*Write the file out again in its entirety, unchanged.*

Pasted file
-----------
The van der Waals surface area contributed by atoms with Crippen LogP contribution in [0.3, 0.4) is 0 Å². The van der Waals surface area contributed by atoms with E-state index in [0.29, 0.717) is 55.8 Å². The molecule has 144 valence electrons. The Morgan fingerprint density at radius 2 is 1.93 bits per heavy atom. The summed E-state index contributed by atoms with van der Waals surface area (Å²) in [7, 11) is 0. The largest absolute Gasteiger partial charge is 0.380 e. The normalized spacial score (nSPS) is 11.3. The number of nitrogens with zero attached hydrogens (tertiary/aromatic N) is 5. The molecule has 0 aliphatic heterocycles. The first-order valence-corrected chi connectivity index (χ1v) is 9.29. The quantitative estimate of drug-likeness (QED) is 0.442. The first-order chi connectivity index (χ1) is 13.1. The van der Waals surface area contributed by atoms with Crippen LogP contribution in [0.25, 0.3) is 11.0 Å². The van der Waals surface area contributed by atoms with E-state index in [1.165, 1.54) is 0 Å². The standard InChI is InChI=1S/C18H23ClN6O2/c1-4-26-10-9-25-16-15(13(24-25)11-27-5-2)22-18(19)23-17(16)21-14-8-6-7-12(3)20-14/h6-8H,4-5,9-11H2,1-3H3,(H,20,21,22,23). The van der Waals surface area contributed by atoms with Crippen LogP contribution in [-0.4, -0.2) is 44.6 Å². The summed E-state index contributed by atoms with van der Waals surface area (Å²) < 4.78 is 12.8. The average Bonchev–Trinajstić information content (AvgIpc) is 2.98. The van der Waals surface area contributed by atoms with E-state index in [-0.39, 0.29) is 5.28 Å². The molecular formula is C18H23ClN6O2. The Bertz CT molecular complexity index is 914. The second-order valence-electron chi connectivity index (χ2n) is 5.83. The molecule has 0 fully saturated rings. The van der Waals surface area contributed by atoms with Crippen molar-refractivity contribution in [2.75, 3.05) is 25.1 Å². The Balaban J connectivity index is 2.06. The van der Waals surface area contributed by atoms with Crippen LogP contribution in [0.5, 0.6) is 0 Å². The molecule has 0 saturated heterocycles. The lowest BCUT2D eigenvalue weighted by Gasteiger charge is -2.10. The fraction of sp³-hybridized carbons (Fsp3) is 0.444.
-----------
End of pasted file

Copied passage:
The van der Waals surface area contributed by atoms with Crippen LogP contribution in [0.3, 0.4) is 0 Å². The van der Waals surface area contributed by atoms with E-state index in [0.29, 0.717) is 55.8 Å². The molecule has 144 valence electrons. The Morgan fingerprint density at radius 2 is 1.93 bits per heavy atom. The summed E-state index contributed by atoms with van der Waals surface area (Å²) in [7, 11) is 0. The largest absolute Gasteiger partial charge is 0.380 e. The normalized spacial score (nSPS) is 11.3. The number of nitrogens with zero attached hydrogens (tertiary/aromatic N) is 5. The molecule has 0 aliphatic heterocycles. The first-order valence-corrected chi connectivity index (χ1v) is 9.29. The quantitative estimate of drug-likeness (QED) is 0.442. The first-order chi connectivity index (χ1) is 13.1. The van der Waals surface area contributed by atoms with Crippen LogP contribution in [0.25, 0.3) is 11.0 Å². The van der Waals surface area contributed by atoms with E-state index in [1.165, 1.54) is 0 Å². The standard InChI is InChI=1S/C18H23ClN6O2/c1-4-26-10-9-25-16-15(13(24-25)11-27-5-2)22-18(19)23-17(16)21-14-8-6-7-12(3)20-14/h6-8H,4-5,9-11H2,1-3H3,(H,20,21,22,23). The van der Waals surface area contributed by atoms with Crippen LogP contribution in [-0.4, -0.2) is 44.6 Å². The summed E-state index contributed by atoms with van der Waals surface area (Å²) < 4.78 is 12.8. The average Bonchev–Trinajstić information content (AvgIpc) is 2.98. The van der Waals surface area contributed by atoms with E-state index in [-0.39, 0.29) is 5.28 Å². The molecular formula is C18H23ClN6O2. The Bertz CT molecular complexity index is 914. The second-order valence-electron chi connectivity index (χ2n) is 5.83. The molecule has 0 fully saturated rings. The van der Waals surface area contributed by atoms with Crippen molar-refractivity contribution in [2.75, 3.05) is 25.1 Å². The Balaban J connectivity index is 2.06. The van der Waals surface area contributed by atoms with Crippen LogP contribution in [0.5, 0.6) is 0 Å². The molecule has 0 saturated heterocycles. The lowest BCUT2D eigenvalue weighted by Gasteiger charge is -2.10. The fraction of sp³-hybridized carbons (Fsp3) is 0.444.